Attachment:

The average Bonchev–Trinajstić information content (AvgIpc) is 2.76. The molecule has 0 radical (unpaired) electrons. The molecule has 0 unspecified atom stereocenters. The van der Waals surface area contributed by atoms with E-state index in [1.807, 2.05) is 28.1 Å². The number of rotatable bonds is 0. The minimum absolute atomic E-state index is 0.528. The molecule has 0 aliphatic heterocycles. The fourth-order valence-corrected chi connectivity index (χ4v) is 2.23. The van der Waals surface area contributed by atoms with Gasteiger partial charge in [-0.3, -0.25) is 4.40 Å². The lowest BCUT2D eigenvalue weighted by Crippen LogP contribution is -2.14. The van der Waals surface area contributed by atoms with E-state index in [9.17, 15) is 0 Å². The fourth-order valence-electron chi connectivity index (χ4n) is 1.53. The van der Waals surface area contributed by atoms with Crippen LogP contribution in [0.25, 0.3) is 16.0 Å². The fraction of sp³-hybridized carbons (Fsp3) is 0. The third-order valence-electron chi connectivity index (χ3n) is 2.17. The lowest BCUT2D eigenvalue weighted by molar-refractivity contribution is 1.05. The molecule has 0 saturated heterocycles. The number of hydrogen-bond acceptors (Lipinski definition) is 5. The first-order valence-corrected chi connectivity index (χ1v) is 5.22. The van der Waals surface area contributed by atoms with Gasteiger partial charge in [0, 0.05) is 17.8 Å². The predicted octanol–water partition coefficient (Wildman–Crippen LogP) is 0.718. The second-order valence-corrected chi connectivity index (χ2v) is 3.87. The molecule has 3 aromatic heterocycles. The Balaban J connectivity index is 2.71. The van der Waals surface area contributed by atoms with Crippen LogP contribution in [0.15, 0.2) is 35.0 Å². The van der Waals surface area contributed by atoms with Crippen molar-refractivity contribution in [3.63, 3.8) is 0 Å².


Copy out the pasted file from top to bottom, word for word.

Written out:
The average Bonchev–Trinajstić information content (AvgIpc) is 2.76. The molecule has 0 radical (unpaired) electrons. The molecule has 0 unspecified atom stereocenters. The van der Waals surface area contributed by atoms with E-state index in [1.807, 2.05) is 28.1 Å². The number of rotatable bonds is 0. The minimum absolute atomic E-state index is 0.528. The molecule has 0 aliphatic heterocycles. The fourth-order valence-corrected chi connectivity index (χ4v) is 2.23. The van der Waals surface area contributed by atoms with Gasteiger partial charge in [-0.3, -0.25) is 4.40 Å². The lowest BCUT2D eigenvalue weighted by Crippen LogP contribution is -2.14. The van der Waals surface area contributed by atoms with E-state index in [9.17, 15) is 0 Å². The fourth-order valence-electron chi connectivity index (χ4n) is 1.53. The van der Waals surface area contributed by atoms with Crippen LogP contribution in [0.25, 0.3) is 16.0 Å². The fraction of sp³-hybridized carbons (Fsp3) is 0. The third-order valence-electron chi connectivity index (χ3n) is 2.17. The lowest BCUT2D eigenvalue weighted by molar-refractivity contribution is 1.05. The molecule has 0 saturated heterocycles. The number of hydrogen-bond acceptors (Lipinski definition) is 5. The first-order valence-corrected chi connectivity index (χ1v) is 5.22. The van der Waals surface area contributed by atoms with Gasteiger partial charge in [0, 0.05) is 17.8 Å². The predicted octanol–water partition coefficient (Wildman–Crippen LogP) is 0.718. The second-order valence-corrected chi connectivity index (χ2v) is 3.87. The molecule has 3 aromatic heterocycles. The Balaban J connectivity index is 2.71. The van der Waals surface area contributed by atoms with Crippen LogP contribution in [0.15, 0.2) is 35.0 Å². The van der Waals surface area contributed by atoms with Crippen molar-refractivity contribution in [3.63, 3.8) is 0 Å².